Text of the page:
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Mechtilde Lichnowsky was a writer, composer, painter and lover of the arts.

She was borned Mechtilde Christiane Maria Gräffin Von und zu Arco-Zinneberg, on 8 of march 1879 in Shonburg, Niederbayern, daughter of Maximilian Graf Von Arco-Zinneberg and Olga Von Konstantin Friedrich Alfons und Werther. On august 22 1904 she Married in Munchen, Karl Max Fürst Lichnowsky, the 6th prince. She is a direct descendant of Emperor Maria Theresia from Austria.

Mechtilde and Karl Lichnowsky  in London


Mechtilde was very much involved in the arts world of the beggining of the century, among her close friends were Karl Kraus, Rainer Maria Rilke, Hugo Von Hofmansthal, Theodor W. Adorno and Oscar Kokoschka, just to name a few.

She wrote 18 books as well as compositions and theather plays.

As the wife of the German Embassador in london during 1912 -14, she met with the high aristocracy of England and became famous in Europe. He too was an admirer of arts and together they were one of the first clients of a young painter quite unknown at the time: Pablo Picasso.

In their gallery in Hradec nad Moravice, they had many works of arts of modern artists and some of them are still there in the museum.

Her archives can be found and are available for researchers at the Schiller National Museum in Marbach, Germany.


Mechtilde and Ralph PetoLast april (2009), a book from Professor Anne Martina Emonts about the importance of the work from Mechtilde was published: Mechtilde Lichnowsky – Sprachlust und Sprachkritik, (Mechtilde Lichnowsky, The pleasure and critic of the language), by the prestigious Konighausen & Neumann, an editing company especialized in science of the culture, from Wurzburg, Germany.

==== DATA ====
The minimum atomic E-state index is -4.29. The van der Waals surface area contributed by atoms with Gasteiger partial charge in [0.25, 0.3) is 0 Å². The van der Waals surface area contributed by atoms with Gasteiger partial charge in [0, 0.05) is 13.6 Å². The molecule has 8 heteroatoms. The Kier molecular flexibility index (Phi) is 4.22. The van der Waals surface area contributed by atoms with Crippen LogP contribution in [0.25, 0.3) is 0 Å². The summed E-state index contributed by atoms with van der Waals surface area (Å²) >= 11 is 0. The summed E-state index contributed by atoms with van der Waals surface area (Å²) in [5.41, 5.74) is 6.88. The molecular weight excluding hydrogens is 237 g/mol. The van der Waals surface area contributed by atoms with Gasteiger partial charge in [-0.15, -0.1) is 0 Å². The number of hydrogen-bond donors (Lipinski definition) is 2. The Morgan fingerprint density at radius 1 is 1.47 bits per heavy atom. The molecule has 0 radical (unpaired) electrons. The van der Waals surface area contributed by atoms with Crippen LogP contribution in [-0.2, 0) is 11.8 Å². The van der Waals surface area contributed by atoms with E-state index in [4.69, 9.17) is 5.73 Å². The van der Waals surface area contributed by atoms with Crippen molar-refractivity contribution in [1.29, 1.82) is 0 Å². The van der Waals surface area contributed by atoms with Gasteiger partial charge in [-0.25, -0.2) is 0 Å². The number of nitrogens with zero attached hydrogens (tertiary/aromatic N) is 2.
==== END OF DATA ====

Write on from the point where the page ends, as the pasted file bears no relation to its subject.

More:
After the death of Karl Lichnowsky in 1928, Mechtilde lived in France for some years and, in 1937, she married Major Ralph Harding Peto in London where she lived with him until the beggining of the second world war. During a visit to her son Wilhelm in Chuhelna (now Czech Republic) she was forced to stay in Germany and could not go back to London until 1945.

Mechtilde's books were burned by the nazis and she remained captive in her house during the second world war as she was considered a traitor by the German Nazi regime and had to report to the Gestapo regularly.

After the war, she was expelled from Czechslovaquia by the Czech Government and lost all her properties in that country as she and her family were considered as nazi colaborators by the Czeh government.

This obviously unfair contradiction is a very good example of how the Decree (Bennes) that legitimized her expulsion from the Czech Republic was unfair, and still is, as her descendants and inheritors are still unable to return to their mother land and restitute their properties and personal belongings.

We have much more informations about Mechtilde including photographs, letters, journal articles, photos or her illustrations and compositions that we will be making available here in our page in the near future. She is a person we admire a lot, who followed the tradition of being a patron of the arts...